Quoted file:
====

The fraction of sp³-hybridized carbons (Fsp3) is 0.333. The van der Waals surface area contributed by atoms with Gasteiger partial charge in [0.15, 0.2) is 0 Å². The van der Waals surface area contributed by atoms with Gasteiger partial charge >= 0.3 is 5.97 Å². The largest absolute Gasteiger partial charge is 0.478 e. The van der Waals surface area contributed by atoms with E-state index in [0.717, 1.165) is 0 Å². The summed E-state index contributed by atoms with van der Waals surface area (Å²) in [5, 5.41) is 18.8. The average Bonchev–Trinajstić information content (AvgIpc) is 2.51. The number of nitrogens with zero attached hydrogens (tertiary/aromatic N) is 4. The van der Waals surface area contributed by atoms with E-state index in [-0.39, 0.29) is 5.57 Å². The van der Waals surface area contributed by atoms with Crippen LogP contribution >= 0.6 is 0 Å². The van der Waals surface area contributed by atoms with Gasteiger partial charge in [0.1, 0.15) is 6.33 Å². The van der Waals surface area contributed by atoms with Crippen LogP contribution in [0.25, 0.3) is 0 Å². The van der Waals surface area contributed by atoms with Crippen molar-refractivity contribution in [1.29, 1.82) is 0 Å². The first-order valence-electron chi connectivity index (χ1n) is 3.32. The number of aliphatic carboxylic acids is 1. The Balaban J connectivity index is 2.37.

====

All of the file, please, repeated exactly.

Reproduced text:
The fraction of sp³-hybridized carbons (Fsp3) is 0.333. The van der Waals surface area contributed by atoms with Gasteiger partial charge in [0.15, 0.2) is 0 Å². The van der Waals surface area contributed by atoms with Gasteiger partial charge >= 0.3 is 5.97 Å². The largest absolute Gasteiger partial charge is 0.478 e. The van der Waals surface area contributed by atoms with E-state index in [0.717, 1.165) is 0 Å². The summed E-state index contributed by atoms with van der Waals surface area (Å²) in [5, 5.41) is 18.8. The average Bonchev–Trinajstić information content (AvgIpc) is 2.51. The number of nitrogens with zero attached hydrogens (tertiary/aromatic N) is 4. The van der Waals surface area contributed by atoms with E-state index in [-0.39, 0.29) is 5.57 Å². The van der Waals surface area contributed by atoms with Crippen LogP contribution >= 0.6 is 0 Å². The van der Waals surface area contributed by atoms with Gasteiger partial charge in [0.1, 0.15) is 6.33 Å². The van der Waals surface area contributed by atoms with Crippen LogP contribution in [0.25, 0.3) is 0 Å². The van der Waals surface area contributed by atoms with Crippen molar-refractivity contribution in [1.29, 1.82) is 0 Å². The first-order valence-electron chi connectivity index (χ1n) is 3.32. The number of aliphatic carboxylic acids is 1. The Balaban J connectivity index is 2.37.